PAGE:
Today, Islam is facing a major branding problem. Islamic extremism is damaging and endangering the place of Islam and Muslims in the world. Most political analysts now believe that if militant Islam is the problem, moderate Islam is the solution. They believe that “moderate Muslims” all over the world must speak out more to condemn jihadist ideology and issue fatwas against extremism.
There is a valid point in that argument but the problem is the definition of “moderate Muslim.” The identification of a “moderate” Muslim is not just an academic question. Who really is a “moderate” Muslim? Is it one who does not seek to impose sharia on non-Muslims? Or, one who would say that he practises ‘moderation of belief’? Or, one who does not want to use force believers to practise Islam?
At the same time, some academics consider the “moderate” Muslim label offensive. They believe that it implies ordinary Islam is not inherently peaceful. Some others believe that it implies that “moderate” Muslims are not “genuine” Muslims. Turkish President Recep Tayyip Erdogan, rejects this term as a Western notion stating that there is only one Islam. Maybe the answer to the question lies largely outside Quran and who can claim genuinely that he (or she) is a firm believer of the universal core values.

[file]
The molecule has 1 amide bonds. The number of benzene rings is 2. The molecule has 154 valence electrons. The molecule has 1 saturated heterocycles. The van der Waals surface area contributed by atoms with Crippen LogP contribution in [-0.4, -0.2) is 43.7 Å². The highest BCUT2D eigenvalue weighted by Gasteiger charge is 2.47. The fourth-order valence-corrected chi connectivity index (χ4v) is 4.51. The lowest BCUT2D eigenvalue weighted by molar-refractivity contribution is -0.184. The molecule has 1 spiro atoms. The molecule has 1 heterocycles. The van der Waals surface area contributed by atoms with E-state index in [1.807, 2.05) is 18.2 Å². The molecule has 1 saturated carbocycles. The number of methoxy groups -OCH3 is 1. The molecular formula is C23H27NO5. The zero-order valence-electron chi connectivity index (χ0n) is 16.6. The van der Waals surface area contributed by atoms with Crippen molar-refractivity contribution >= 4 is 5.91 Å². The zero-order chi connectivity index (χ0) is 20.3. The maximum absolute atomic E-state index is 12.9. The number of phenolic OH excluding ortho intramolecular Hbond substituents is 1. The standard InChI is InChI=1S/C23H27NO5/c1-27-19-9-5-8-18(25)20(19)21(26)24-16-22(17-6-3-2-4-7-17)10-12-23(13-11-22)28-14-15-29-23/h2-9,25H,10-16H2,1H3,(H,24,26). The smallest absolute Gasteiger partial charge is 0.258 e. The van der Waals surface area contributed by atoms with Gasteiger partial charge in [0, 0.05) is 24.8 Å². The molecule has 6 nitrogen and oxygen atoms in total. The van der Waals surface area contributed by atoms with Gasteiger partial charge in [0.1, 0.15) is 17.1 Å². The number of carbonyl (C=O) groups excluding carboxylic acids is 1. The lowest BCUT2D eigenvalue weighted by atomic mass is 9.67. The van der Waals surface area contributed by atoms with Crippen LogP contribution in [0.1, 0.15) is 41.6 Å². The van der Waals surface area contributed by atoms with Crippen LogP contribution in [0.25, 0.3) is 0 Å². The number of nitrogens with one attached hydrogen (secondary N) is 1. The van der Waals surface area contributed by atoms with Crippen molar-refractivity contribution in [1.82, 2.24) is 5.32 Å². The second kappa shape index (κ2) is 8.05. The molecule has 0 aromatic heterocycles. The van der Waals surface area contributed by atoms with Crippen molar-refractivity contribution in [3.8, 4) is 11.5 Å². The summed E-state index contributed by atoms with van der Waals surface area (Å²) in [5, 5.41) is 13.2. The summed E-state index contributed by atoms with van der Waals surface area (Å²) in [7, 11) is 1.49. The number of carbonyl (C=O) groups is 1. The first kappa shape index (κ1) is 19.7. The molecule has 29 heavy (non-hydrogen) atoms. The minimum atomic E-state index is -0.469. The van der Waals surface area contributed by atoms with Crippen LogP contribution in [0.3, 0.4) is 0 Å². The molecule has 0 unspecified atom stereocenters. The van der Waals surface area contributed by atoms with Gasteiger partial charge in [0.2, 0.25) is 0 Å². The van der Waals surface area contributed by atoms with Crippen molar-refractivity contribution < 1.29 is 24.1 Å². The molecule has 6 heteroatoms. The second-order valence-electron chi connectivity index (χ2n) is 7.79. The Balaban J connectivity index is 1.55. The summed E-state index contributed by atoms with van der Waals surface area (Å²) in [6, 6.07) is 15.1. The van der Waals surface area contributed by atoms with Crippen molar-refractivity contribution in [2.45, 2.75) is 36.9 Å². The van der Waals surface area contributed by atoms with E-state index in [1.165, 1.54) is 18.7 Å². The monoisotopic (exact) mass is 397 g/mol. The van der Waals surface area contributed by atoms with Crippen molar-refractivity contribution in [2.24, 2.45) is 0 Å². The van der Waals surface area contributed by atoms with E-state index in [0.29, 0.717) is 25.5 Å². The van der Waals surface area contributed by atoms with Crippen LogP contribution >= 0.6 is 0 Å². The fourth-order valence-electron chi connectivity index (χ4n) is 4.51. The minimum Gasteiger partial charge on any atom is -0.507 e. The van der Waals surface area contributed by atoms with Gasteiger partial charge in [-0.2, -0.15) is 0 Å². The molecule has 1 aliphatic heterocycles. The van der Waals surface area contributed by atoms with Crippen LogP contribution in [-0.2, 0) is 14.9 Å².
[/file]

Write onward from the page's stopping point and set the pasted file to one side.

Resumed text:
Research and review
Then again, what are these universal core values? Essentially, they are the values of the Universal Declaration of Human Rights of the United Nations – values to which in 1948, Muslim and non-Muslim states subscribed – values like freedom of religion, freedom of thought and freedom of speech, religious tolerance, gender equality, rule of law, democracy, and more. These are the core principles of Islam as well.
However, the buck stops there. The responsibility of finding a lasting solution to the extremist ISIS group who are posing a direct challenge to the principles and vision of Islam lies with the moderate Muslims.
They need to research, review and identify the elements which have created a fertile environment for ISIS and its counterparts for their senseless atrocities. If this important process is overlooked, but merely claims moderation, does not adequately demonstrate their commitment to solve this major issue.